BOOK THE THIRD
5. Chapter V
NYDIA ENCOUNTERS JULIA. INTERVIEW OF THE HEATHEN SISTER AND CONVERTED
BROTHER. AN ATHENIAN'S NOTION OF CHRISTIANITY.
'WHAT happiness to Ione! what bliss to be ever by the side of Glaucus, to
hear his voice!--And she too can see him!'
Such was the soliloquy of the blind girl, as she walked alone and at
twilight to the house of her new mistress, whither Glaucus had already
preceded her. Suddenly she was interrupted in her fond thoughts by a female
'Blind flower-girl, whither goest thou? There is no pannier under thine
arm; hast thou sold all thy flowers?'
The person thus accosting Nydia was a lady of a handsome but a bold and
unmaidenly countenance: it was Julia, the daughter of Diomed. Her veil was
half raised as she spoke; she was accompanied by Diomed himself, and by a
slave carrying a lantern before them--the merchant and his daughter were
returning home from a supper at one of their neighbors'.
'Dost thou not remember my voice?' continued Julia. 'I am the daughter of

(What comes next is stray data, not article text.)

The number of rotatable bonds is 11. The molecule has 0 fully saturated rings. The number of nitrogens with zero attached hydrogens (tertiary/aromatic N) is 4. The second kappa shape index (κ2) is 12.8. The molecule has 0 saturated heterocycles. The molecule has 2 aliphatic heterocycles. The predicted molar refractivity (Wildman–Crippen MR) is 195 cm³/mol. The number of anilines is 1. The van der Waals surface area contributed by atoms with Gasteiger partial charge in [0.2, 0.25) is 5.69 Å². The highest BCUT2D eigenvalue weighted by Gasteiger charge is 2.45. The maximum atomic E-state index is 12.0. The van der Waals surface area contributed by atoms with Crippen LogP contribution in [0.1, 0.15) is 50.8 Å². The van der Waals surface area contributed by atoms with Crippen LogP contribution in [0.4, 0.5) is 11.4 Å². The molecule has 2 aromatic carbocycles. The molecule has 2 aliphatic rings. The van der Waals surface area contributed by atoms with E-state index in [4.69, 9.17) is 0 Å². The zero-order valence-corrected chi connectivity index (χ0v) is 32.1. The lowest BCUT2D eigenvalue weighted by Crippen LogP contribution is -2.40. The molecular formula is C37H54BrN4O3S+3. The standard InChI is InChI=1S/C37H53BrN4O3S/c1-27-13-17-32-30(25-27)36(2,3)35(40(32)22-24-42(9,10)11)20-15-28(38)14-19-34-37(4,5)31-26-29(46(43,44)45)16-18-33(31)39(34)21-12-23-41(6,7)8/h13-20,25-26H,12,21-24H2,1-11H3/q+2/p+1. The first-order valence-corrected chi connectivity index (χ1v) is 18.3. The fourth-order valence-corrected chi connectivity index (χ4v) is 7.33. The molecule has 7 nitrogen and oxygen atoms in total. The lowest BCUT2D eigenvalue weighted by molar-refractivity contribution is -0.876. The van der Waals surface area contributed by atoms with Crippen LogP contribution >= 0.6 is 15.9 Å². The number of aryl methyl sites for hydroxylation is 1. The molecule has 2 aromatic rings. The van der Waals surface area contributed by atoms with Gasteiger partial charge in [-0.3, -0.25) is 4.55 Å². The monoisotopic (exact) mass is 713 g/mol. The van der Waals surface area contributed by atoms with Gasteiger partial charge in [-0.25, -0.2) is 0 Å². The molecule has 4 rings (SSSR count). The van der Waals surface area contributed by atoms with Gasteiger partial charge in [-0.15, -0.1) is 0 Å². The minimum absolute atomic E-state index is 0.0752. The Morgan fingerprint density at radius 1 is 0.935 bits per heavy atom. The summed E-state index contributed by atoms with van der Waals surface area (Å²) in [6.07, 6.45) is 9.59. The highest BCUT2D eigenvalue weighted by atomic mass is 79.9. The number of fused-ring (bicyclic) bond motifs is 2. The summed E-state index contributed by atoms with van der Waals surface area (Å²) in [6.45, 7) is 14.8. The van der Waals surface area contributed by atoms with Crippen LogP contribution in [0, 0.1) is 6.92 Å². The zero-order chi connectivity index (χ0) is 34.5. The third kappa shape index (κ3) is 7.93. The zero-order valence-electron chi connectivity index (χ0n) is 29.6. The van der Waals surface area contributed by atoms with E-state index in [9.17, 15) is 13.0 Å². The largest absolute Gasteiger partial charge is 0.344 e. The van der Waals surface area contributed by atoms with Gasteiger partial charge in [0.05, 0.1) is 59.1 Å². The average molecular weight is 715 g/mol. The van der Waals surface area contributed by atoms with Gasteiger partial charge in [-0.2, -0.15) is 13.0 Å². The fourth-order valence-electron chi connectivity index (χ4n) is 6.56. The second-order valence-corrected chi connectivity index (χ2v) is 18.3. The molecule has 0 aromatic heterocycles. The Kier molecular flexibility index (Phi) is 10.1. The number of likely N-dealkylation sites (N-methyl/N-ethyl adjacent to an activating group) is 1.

Diomed the wealthy.'
'Ah! forgive me; yes, I recall the tones of your voice. No, noble Julia, I
have no flowers to sell.'
'I heard that thou wert purchased by the beautiful Greek Glaucus; is that
true, pretty slave?' asked Julia.
'I serve the Neapolitan, Ione,' replied Nydia, evasively.
'Ah! and it is true, then...'
'Come, come!' interrupted Diomed, with his cloak up to his mouth, 'the night
grows cold; I cannot stay here while you prate to that blind girl: come, let
her follow you home, if you wish to speak to her.'
'Do, child,' said Julia, with the air of one not accustomed to be refused;
'I have much to ask of thee: come.'
'I cannot this night, it grows late,' answered Nydia. 'I must be at home; I
am not free, noble Julia.'